If you ask a child to draw a doctor, a white coat will probably appear on the page. But many physicians are forgoing this time-honored garment and donning professional business attire or scrubs instead. In the United Kingdom, white coats are already passé; the U.K. Department of Health banned them, along with ties, in 2007, citing concerns about hospital-acquired infections. The updated U.K. dress code calls for physicians’ arms to be “bare below the elbows” during clinical encounters, according to the Infectious Disease Special Edition website.
Dress codes that discourage white coats exist at U.S. institutions too. The Mayo Clinic is one example, says Robert Orenstein, DO, an associate professor of medicine and chair of the infectious diseases division at the Mayo Clinic in Arizona. “Mayo has always recommended business apparel for its consulting staff rather than white coats,” says Dr. Orenstein, who also serves as the AOA’s editor in chief.
One DO pushed her white coat to the back of her closet because she feels it induces nervousness in patients, while another says her white coat is uncomfortable and restricts movement. Here’s what they and other DOs have to say about white coats and physician dress.
Patients who display elevated blood pressure levels during medical appointments are said to have white coat hypertension, and a recent study by the Exeter Medical School found that patients’ blood pressure was higher when measured by a physician than when measured by a nurse.
For physicians who work with kids, the stakes can be even higher.
“Starting in residency, I was asked to never wear a white coat, since the kids in the hospital were already scared and vulnerable,” says pediatrician Michelle Curtin, DO. Physicians and students in Dr. Curtin’s current practice in Louisville, Kentucky, sport business casual attire rather than white coats.
“The immediate and visceral fear reaction from young children, who associate the white coat with getting a shot, makes it impossible to get anything else accomplished,” she explains.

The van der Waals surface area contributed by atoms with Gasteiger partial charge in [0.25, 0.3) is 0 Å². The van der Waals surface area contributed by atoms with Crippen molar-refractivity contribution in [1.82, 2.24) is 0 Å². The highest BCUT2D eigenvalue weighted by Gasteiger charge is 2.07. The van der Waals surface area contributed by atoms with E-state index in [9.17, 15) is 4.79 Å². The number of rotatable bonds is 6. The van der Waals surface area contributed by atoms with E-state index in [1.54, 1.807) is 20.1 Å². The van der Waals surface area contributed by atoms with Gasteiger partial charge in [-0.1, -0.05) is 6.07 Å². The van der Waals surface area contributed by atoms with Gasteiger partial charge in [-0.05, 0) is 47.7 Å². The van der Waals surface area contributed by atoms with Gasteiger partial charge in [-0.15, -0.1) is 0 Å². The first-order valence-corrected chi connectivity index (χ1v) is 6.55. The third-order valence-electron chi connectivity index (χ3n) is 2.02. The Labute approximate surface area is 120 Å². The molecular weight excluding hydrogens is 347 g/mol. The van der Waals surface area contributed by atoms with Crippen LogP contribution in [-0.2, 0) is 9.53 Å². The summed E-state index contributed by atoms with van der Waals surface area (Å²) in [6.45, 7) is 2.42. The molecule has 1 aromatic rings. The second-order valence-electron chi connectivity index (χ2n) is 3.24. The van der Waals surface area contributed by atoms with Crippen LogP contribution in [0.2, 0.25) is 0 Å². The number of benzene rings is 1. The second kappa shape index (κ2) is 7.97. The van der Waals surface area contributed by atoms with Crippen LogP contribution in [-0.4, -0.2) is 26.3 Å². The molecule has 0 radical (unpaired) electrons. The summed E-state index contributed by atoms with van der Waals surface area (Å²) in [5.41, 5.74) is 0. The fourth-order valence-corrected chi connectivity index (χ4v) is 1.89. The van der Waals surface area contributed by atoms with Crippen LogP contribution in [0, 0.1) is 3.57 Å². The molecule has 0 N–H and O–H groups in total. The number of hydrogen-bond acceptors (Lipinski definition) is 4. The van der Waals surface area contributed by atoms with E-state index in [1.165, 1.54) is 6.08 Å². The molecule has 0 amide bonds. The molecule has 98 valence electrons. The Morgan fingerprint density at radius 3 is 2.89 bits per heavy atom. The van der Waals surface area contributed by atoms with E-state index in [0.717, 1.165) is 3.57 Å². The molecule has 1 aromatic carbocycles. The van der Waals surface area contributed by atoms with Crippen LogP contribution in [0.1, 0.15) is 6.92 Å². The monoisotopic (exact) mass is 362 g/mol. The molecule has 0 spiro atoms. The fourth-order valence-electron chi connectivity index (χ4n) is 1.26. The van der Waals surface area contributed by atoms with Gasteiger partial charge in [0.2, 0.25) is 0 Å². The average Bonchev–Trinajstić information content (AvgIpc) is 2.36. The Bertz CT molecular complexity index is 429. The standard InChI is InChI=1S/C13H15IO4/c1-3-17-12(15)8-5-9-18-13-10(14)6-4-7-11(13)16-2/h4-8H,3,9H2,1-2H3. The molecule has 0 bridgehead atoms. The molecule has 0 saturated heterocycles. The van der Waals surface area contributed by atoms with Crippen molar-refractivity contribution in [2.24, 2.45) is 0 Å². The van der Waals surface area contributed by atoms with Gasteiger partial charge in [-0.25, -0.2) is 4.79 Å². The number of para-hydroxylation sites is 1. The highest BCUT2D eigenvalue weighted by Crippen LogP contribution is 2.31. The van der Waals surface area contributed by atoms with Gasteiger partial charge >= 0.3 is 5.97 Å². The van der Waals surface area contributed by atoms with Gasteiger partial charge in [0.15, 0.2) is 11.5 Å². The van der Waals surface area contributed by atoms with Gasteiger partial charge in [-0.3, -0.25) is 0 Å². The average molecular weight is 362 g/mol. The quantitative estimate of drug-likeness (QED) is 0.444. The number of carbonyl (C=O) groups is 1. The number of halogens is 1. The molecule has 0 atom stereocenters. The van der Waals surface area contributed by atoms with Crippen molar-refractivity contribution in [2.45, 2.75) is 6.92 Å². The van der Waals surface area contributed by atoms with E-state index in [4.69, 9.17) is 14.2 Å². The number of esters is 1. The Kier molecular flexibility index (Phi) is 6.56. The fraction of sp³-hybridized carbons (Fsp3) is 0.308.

Angela Lim, DO, says the white coat restricts her movement, especially when she’s performing osteopathic manipulative treatment. Skipping the coat can also help build trust, says Dr. Lim, an osteopathic manipulative medicine and neuromusculoskeletal medicine specialist in Vacaville, California.
“Wearing a white coat can distance you from the patient,” she explains. “Many patients are nervous, and you’re already in a position of power because you’re the physician—a white coat only reinforces that difference.”
But Justin Hamlin, DO, a senior family medicine resident in Tahlequah, Oklahoma, maintains that white coats bolster patients’ confidence in their physicians. “The white coat conveys expertise,” he says. “When we step into the hospital, physicians are stepping into a role—we’re not just some person coming up with random things, we’re experts in medicine. The white coat conveys that message.”
Who’s the doctor here?
Although white coats instantly connote “doctor” for some physicians and patients, others say they no longer hold the same import.
“In my institution, there are more nonphysician providers who wear white coats than physicians,” explains emergency medicine resident Andy Little, DO, of Columbus, Ohio. “Wearing a white coat does not automatically mean you are the doctor.”
Dr. Curtin agrees. When health care professionals in so many different roles wear white coats, they stop having a special significance, she says.
What patients want
The majority of patients prefer physicians to wear formal clothing or white coats, according to a 2015 review of studies in the British Medical Journal Open.
Individuals over age 40 and patients in Canada, Europe and Asia were more likely to prefer formal clothing. Younger patients and Americans were more accepting of casual attire; of the 10 U.S.-based studies included in the review, only four found that physicians’ attire impacted patients’ perceptions.
The context of care also played a role, with patients who received surgery, emergency care and intensive care more likely to say attire didn’t matter, or to prefer scrubs. Health care systems should consider their patient populations and the care setting when deciding on a dress code, the study’s authors say.
Are white coats on their way out? Our limited sample had divergent views. Dr. Hamlin says he’ll definitely go on wearing one. Dr. Lim predicts that growing numbers of physicians will go coatless in outpatient settings. In emergency medicine, Dr. Little foresees scrubs prevailing. But he believes physicians in inpatient settings, such as surgeons and cardiologists, will continue wearing white coats. Michael Mank, OMS III, of the Midwestern University-Chicago College of Osteopathic Medicine in Downers Grove, Illinois, speculates that a color shakeup may be in store:
@TheDOmagazine Blue and slate grey have become popular
— Michael Mank (@WindyCityMed) March 17, 2015
The white coat may be declining in popularity, but it hasn’t completely lost its meaning, says Dr. Lim. Although she doesn’t wear a white coat these days, Dr. Lim says she values the symbolic moment when she received hers as a student entering medical school. “I think it instills a sense of duty as well as pride in the career you’ve chosen,” she says. “Medicine really was a calling for me, so I still connect with the white coat ceremony, and I think a lot of young physicians and physicians-to-be do as well.”